What did exhibitors say to you on your rounds this year?
I spoke with lots of dealers throughout the fair and the majority were happy – especially with the quality and international nature of attendees. Even if they had suggestions, it was all done in a very positive way.
This year with the changes we made, it was very important to have dialogue. Normally at the fair we have more board meetings, but this year we decided not to have extended meetings to be able to work the floors.
Just to remind readers, what were the significant changes?
We changed the selection process and with new exhibitors coming in, it really lifted this year’s fair.
At the exhibitor meeting on the Monday of the fair, we asked how they felt about the changes we’ve made to vetting, to modern and contemporary art and the location of the tribal section.
It was a very constructive meeting and the majority of dealers are happy with changes we’ve made. There are some amendments and adjustments we will consider.
For instance, in our survey we had asked about the length of the Maastricht fair.
Exhibiting does mean three weeks away from home.
Yes, it is what it is. The second week is very important, exhibitors tell us, that something wonderful can happen on a Wednesday and on a Friday. The survey response was a bit like Brexit – so close - that we’re keeping the fair length as it is.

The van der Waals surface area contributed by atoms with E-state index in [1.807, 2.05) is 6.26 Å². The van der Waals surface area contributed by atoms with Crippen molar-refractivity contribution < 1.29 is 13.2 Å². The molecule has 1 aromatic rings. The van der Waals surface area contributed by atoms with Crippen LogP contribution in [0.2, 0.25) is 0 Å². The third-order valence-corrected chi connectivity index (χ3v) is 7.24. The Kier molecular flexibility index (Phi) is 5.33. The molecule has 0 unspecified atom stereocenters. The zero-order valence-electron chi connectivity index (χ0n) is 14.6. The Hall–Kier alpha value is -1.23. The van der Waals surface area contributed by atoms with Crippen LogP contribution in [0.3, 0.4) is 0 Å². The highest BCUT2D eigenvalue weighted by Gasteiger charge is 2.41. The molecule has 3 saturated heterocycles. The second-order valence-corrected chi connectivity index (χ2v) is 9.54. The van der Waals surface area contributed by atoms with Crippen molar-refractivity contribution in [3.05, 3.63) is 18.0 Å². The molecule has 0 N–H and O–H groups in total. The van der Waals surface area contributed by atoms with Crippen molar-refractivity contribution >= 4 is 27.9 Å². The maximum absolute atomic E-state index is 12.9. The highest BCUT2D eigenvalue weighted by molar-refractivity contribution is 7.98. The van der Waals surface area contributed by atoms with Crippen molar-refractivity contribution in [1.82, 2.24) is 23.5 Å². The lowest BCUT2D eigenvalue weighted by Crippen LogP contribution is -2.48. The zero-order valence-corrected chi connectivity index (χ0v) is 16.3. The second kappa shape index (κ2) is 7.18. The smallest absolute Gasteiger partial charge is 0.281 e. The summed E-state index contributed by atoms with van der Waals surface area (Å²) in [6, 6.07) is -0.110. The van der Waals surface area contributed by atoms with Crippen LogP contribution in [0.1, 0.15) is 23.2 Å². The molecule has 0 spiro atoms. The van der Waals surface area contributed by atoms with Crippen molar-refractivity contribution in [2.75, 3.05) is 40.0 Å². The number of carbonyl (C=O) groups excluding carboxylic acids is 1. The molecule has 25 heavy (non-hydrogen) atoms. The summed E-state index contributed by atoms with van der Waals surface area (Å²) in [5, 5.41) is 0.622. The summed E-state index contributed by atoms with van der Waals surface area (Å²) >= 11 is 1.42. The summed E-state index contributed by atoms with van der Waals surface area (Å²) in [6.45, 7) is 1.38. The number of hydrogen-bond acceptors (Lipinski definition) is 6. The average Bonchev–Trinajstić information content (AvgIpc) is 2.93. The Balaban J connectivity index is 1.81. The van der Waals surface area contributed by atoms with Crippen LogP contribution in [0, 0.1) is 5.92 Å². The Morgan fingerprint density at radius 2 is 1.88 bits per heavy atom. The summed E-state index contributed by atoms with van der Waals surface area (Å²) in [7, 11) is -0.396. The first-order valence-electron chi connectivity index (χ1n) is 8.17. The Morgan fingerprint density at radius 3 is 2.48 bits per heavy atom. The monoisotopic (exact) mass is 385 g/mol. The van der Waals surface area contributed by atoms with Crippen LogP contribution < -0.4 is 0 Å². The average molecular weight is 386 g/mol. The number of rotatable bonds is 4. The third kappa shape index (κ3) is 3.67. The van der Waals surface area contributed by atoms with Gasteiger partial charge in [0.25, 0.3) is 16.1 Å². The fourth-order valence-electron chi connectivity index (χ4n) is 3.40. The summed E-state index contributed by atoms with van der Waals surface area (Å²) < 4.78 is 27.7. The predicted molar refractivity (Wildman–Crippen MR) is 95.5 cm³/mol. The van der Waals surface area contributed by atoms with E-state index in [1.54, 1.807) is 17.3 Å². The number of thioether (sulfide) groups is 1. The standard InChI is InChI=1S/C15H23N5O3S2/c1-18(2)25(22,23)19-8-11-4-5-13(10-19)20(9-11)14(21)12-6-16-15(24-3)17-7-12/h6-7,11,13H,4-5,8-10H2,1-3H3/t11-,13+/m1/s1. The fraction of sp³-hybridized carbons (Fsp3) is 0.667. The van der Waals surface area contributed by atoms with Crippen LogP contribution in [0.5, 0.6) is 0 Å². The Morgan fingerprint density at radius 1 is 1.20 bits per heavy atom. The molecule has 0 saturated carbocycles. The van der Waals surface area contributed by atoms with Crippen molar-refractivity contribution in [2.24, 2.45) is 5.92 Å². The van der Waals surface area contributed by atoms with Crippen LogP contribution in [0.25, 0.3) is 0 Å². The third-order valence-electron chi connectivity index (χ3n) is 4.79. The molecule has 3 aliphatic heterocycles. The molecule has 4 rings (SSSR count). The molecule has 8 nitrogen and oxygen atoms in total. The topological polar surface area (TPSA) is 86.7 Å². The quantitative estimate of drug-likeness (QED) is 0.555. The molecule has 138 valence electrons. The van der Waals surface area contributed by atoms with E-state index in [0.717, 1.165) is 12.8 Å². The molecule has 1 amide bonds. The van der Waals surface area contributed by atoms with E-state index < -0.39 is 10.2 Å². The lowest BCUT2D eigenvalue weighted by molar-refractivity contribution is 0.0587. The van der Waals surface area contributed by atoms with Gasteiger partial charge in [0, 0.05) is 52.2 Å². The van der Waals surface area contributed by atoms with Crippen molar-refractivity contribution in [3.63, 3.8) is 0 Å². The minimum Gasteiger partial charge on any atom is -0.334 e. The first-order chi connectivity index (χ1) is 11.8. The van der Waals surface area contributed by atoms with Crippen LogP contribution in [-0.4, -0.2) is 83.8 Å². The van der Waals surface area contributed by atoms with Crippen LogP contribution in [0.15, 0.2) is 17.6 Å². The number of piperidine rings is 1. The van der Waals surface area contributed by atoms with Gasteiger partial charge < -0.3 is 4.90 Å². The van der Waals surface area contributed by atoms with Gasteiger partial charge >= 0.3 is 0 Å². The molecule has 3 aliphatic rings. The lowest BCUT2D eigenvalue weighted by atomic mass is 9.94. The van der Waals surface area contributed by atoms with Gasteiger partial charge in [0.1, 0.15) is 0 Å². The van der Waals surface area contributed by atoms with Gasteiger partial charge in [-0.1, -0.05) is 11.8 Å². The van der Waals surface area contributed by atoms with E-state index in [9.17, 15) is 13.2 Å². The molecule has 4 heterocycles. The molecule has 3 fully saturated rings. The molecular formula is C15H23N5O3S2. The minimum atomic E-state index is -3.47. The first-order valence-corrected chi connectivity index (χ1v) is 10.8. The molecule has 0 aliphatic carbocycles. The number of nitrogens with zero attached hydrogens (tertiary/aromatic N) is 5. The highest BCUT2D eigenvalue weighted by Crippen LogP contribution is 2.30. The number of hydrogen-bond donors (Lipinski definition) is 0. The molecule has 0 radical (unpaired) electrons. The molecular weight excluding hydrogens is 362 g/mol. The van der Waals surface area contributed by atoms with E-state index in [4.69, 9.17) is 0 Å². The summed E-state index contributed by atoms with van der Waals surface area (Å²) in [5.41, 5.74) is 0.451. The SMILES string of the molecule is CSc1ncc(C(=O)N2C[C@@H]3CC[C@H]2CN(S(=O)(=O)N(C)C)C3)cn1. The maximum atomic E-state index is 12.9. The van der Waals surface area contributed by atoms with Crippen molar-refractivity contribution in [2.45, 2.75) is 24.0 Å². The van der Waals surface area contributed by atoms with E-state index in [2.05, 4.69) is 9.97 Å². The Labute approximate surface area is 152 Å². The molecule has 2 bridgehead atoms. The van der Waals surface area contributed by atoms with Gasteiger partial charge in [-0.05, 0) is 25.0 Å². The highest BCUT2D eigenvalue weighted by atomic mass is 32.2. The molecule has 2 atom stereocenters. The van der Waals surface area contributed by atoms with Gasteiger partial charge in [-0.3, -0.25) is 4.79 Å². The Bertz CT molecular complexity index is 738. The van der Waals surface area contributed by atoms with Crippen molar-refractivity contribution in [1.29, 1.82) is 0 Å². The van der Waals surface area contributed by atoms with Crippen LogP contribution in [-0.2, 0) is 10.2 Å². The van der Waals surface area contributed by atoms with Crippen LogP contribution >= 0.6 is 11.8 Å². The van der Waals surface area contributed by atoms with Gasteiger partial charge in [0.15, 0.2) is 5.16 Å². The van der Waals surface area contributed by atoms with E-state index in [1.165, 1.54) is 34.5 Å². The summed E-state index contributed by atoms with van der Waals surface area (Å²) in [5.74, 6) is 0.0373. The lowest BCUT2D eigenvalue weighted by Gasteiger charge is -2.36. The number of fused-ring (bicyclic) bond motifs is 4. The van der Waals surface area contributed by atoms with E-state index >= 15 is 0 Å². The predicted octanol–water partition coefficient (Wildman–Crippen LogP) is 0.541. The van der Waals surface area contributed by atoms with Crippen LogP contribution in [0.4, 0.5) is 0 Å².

What was the response to removing the trade from vetting?
That was a decision we took after long consideration. The feedback we had from committees and dealers on changes to the vetting system has been, in the majority, positive. But we will continue to fine tune on the route we’ve set.
Dealers at this year’s fair told us they’ve asked you to have dealers as non-voting members of committees from now on.
Yes, that’s no problem. It’s up to the chairman of the vetting committees and if they feel it’s important, no problem.
So that’s an evolution for next year?
We already had it as an option this year! There were three or four categories where there were non-voting dealers. And there are categories who say they don’t need non-voting dealers. It’s completely at the discretion of those committee chairmen.
There’s a lot of expertise amongst dealers but I think there’s been a misunderstanding. We said to committee chairman this year, ‘if you think it’s important to have non-voting dealers on a committee, you can’. Some did and some didn’t.
Now with the experience of this year, if more chairs of vetting committees think it’s a good idea to have non-voting dealers on the 11 or 12 committees, there’s no problem.
Were you worried about Brexit this year?
Of course. Who is not worried about Brexit? If the UK parliamentary vote at the start of the fair had resulted in a hard Brexit, that would have dampened the mood.
But I think people were bored with Brexit, to be honest. All the British dealers had prepared very well and were glad to be at TEFAF to think about other things.
Dealers say if you don’t present yourselves well one year, you won’t get accepted the following year.
The performance of an exhibitor will be looked at but this year, the vast majority of exhibitors did a great job. I think [such] competition is very healthy. For every fair of this ilk you need to reapply because many want to exhibit.